For the first few years, Alexa and the IA enjoyed this dualistic nature. One side being the for-profit company and the other a charitable non-profit, both committed to taking meta-stats on the wider internet. This came to a turning point in 1999, when Amazon decided to acquire Alexa Internet (not the smart home product) for approx. US$250 million. Alexa needed growth and the IA needed funding, so it was a happy day for everyone, even if it meant that the two would no longer act as a single entity.
Kahle left the company to focus on the IA and former-partner Gilliat ended up becoming the CEO of Alexa. An arrangement was reached so that even after the acquisition, Alexa would continue donating crawled data to supply the Internet Archive. Their collaborator Tim Požar, who you might recognize from the ’96 interview from above, would remain at Alexa for some time as a backend engineer. A lot of what Požar did was ensuring that Alexa’s crawled data would continue to be rerouted to the Internet Archive. A lot of these data dumps are now visible under the IA’s Alexa crawls collection.
By 2001, the Internet Archive was no longer a private collection but was made open to the public for browsing. The Internet Archive really lived up to its name and became the de facto hub for archiving on the web. Ever since, the IA has continued to attract not only readers, but also contributors who keep growing the collections.
As for Alexa, Amazon’s bet paid off as they dominated web analytics for the coming years. Alexa rankings became the standard metric when comparing web traffic, for example on Wikipedia. Alexa listed some public stats free to all, but remained profitable thanks to a tiered subscription system. If you needed to know the 100 largest blog sites in a given country, Alexa was your friend. Then you could pay a few dollars extra to find out what countries were visiting your competitors the most. Alexa was great, so long as you were interested in web-sites.
Alexa was born in a very different web. A web of sites. Yet today’s web is a web of apps. Social media, streaming services… The statistics of this web of apps are kept by centralised app markets such as Google Play and Apple’s App Store. Alexa tried to adopt; for example, they changed traffic stats to be based less on crawl data across the entire web, but also on shares posted to Twitter and Reddit. Sadly these changes have not been impactful enough to save Alexa from obsoletion.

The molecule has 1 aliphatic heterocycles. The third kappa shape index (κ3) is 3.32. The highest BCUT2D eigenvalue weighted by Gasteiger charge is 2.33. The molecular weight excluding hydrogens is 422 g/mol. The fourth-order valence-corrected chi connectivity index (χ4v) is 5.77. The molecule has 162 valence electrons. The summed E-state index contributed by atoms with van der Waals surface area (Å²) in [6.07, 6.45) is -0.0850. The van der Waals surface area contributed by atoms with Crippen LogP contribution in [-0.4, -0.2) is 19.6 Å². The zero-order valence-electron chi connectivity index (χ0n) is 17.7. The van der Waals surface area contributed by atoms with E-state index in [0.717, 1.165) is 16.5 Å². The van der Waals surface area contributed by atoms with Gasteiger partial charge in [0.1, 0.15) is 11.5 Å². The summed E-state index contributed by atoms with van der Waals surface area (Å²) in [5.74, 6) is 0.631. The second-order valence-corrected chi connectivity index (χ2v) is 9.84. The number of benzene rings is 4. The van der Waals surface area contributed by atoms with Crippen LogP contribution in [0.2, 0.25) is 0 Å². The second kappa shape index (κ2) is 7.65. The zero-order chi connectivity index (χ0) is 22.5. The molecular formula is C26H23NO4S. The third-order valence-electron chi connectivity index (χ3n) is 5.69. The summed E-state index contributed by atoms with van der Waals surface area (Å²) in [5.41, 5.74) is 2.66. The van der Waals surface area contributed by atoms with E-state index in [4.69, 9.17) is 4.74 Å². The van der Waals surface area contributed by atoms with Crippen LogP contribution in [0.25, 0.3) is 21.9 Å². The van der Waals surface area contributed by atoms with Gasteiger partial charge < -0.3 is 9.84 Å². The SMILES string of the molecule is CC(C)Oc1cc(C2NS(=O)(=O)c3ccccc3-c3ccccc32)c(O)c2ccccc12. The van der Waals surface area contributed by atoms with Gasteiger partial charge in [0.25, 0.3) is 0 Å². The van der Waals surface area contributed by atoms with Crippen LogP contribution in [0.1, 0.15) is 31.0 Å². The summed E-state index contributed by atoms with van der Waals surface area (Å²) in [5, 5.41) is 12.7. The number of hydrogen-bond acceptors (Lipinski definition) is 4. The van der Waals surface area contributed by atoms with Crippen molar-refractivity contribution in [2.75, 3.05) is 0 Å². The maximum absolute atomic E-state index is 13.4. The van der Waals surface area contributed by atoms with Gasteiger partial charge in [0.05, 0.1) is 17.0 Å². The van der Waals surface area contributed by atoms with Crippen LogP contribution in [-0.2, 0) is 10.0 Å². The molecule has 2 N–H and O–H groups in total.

(Google Search Trend showing the rise and fall of
alexa rank, alternative link.)
Amazon telegraphed their intent to either adapt or shutdown by gradually dropping features over the past few months. For example, they replaced
Browse by Category with a more narrow
Articles by Topic. Finally, the service closure was announced in December 2021.
So what will happen now? The closing of Alexa is different from most shutdowns because it’s not only the loss of data itself, but a data stream. Alexa was, indeed, at a time a web crawling powerhouse. Yet it’s no longer uncontested. We still have, for example, Common Crawl which also came out of Amazon, interestingly. As for the Internet Archive, they have many partners and collaborators to continue crawling the web as well, so they won’t be alone.
Alexa was also valuable in its own right. Though there are new competitors for web analytics, you won’t see many investigating global/regional popularity, or different categories. Even so, there aren’t very many services interested in overall web traffic, as opposed to site analytics. On top of this, Alexa ran for 25 years. That’s a quarter of a century of historical data on what sites rose and fell before Alexa, unavailable almost anywhere else. Almost.
Just as Alexa helped the Internet Archive grow, from this point, the Internet Archive shall reciprocate by keeping the memory of Alexa alive. Not just the sites crawled by Alexa, but also in snapshots of public statistics gathered by Alexa.
If you have an Alexa account you can also help! Users can export Alexa data by following the instructions here! You can bet any and all data would be very valuable, either on the Internet Archive or elsewhere. Please make sure you act quickly, as there isn’t much time left until May 1.